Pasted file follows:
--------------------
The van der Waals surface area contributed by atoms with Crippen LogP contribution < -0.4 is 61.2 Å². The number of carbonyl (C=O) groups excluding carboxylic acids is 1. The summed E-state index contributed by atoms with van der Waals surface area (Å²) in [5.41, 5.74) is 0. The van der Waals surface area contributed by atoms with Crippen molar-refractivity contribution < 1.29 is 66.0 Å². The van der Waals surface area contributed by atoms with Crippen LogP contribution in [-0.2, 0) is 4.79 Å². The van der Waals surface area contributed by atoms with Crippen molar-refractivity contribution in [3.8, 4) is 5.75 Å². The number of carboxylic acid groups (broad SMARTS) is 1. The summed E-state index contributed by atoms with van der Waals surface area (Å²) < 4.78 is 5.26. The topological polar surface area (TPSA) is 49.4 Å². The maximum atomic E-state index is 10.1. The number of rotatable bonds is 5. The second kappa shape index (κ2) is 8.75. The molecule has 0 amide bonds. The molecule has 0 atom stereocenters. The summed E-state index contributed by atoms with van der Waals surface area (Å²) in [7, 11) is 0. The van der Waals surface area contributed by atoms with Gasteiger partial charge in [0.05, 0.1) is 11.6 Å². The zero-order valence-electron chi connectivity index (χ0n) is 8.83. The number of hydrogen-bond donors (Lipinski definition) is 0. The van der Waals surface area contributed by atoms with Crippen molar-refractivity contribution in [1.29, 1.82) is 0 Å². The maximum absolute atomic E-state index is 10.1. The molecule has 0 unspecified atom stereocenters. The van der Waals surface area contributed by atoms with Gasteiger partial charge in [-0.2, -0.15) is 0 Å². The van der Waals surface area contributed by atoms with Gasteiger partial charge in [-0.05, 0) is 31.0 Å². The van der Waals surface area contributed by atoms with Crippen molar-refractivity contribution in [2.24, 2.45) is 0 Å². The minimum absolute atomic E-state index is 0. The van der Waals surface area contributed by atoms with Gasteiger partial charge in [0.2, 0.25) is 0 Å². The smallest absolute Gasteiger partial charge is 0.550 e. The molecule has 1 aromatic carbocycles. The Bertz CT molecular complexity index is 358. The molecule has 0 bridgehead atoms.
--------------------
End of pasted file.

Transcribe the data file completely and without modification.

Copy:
The van der Waals surface area contributed by atoms with Crippen LogP contribution < -0.4 is 61.2 Å². The number of carbonyl (C=O) groups excluding carboxylic acids is 1. The summed E-state index contributed by atoms with van der Waals surface area (Å²) in [5.41, 5.74) is 0. The van der Waals surface area contributed by atoms with Crippen molar-refractivity contribution < 1.29 is 66.0 Å². The van der Waals surface area contributed by atoms with Crippen LogP contribution in [-0.2, 0) is 4.79 Å². The van der Waals surface area contributed by atoms with Crippen molar-refractivity contribution in [3.8, 4) is 5.75 Å². The number of carboxylic acid groups (broad SMARTS) is 1. The summed E-state index contributed by atoms with van der Waals surface area (Å²) < 4.78 is 5.26. The topological polar surface area (TPSA) is 49.4 Å². The maximum atomic E-state index is 10.1. The number of rotatable bonds is 5. The second kappa shape index (κ2) is 8.75. The molecule has 0 amide bonds. The molecule has 0 atom stereocenters. The summed E-state index contributed by atoms with van der Waals surface area (Å²) in [7, 11) is 0. The van der Waals surface area contributed by atoms with Gasteiger partial charge in [0.05, 0.1) is 11.6 Å². The zero-order valence-electron chi connectivity index (χ0n) is 8.83. The number of hydrogen-bond donors (Lipinski definition) is 0. The van der Waals surface area contributed by atoms with Crippen molar-refractivity contribution in [1.29, 1.82) is 0 Å². The maximum absolute atomic E-state index is 10.1. The molecule has 0 unspecified atom stereocenters. The van der Waals surface area contributed by atoms with Gasteiger partial charge in [-0.2, -0.15) is 0 Å². The van der Waals surface area contributed by atoms with Gasteiger partial charge in [-0.05, 0) is 31.0 Å². The van der Waals surface area contributed by atoms with Crippen molar-refractivity contribution in [2.24, 2.45) is 0 Å². The minimum absolute atomic E-state index is 0. The van der Waals surface area contributed by atoms with Gasteiger partial charge in [0.2, 0.25) is 0 Å². The smallest absolute Gasteiger partial charge is 0.550 e. The molecule has 1 aromatic carbocycles. The Bertz CT molecular complexity index is 358. The molecule has 0 bridgehead atoms.